The Canadian West and the American Northwest offer a valuable setting for considering issues of borders and borderlands. The regions contain certain similarities, and during the first half of the nineteenth century they were even grouped together as a distinct political and economic unit, called the "Oregon Country" by Americans and the "Columbia Department" of the Hudson's Bay Company by the British.
The essays in this volume - which grew out of a conference commemorating the Oregon Treaty of 1846 - view the boundary between Canada and the United States as a dividing line and also as a regional backbone, with people on each side of the border having key experiences and attitudes in common. In their eloquence and scope, they illustrate how historical study of Canadian-American relations in the West calls into question the parameters of the nation-state.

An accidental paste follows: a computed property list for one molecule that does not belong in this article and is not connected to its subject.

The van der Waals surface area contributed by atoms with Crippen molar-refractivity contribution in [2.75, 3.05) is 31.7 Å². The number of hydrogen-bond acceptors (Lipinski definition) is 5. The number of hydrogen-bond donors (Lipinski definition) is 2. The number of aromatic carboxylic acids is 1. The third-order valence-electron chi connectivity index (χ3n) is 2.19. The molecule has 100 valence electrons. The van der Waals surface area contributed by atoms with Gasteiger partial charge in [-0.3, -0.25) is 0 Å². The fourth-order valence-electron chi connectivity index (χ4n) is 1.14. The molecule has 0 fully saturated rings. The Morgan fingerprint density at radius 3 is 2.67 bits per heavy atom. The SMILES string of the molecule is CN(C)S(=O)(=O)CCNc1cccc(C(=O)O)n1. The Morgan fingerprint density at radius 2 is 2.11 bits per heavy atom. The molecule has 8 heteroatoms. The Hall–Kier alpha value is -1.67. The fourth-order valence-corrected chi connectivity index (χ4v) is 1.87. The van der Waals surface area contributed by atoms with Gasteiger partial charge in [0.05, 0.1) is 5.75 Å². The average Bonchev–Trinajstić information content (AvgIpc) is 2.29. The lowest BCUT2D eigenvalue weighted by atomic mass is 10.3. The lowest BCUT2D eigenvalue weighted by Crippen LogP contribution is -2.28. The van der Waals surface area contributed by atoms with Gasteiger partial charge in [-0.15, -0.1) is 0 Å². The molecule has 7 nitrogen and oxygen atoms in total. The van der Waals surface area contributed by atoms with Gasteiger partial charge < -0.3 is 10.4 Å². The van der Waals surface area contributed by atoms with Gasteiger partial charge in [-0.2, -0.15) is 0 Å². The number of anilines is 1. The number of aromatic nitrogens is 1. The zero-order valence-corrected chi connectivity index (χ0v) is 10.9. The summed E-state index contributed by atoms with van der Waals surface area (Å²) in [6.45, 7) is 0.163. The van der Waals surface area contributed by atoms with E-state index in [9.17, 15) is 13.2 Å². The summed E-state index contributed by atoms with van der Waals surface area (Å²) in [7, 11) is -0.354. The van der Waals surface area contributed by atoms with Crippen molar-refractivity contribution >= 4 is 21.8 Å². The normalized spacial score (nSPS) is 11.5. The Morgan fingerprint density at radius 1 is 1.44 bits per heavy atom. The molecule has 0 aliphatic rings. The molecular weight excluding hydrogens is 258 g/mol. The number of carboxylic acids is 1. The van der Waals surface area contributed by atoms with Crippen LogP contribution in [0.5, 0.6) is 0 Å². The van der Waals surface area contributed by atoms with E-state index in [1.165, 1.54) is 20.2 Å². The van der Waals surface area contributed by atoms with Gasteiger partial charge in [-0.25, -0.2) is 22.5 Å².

The border has not had a single constant meaning; rather, its significance has changed over time and varied from group to group. The essays in Part One concern the movement of peoples and capital across a relatively permeable boundary during the nineteenth century. Many people in this era - especially Natives, miners, immigrants, and capitalists - did not regard the international boundary as particularly important. Part Two considers how the United States and Canada took pains to strengthen and enforce the international boundary during the twentieth century. In this era, the nation-state became more assertive about defining and defending the borderline. Part Three offers considerations of the distinctions, both real and imagined, that emerged during the nineteenth and twentieth centuries between Canada and the United States. Its essays examine different schools of history, divergent ideas toward wilderness, and the influence of anti-Americanism on Canadians' view of national development in North America.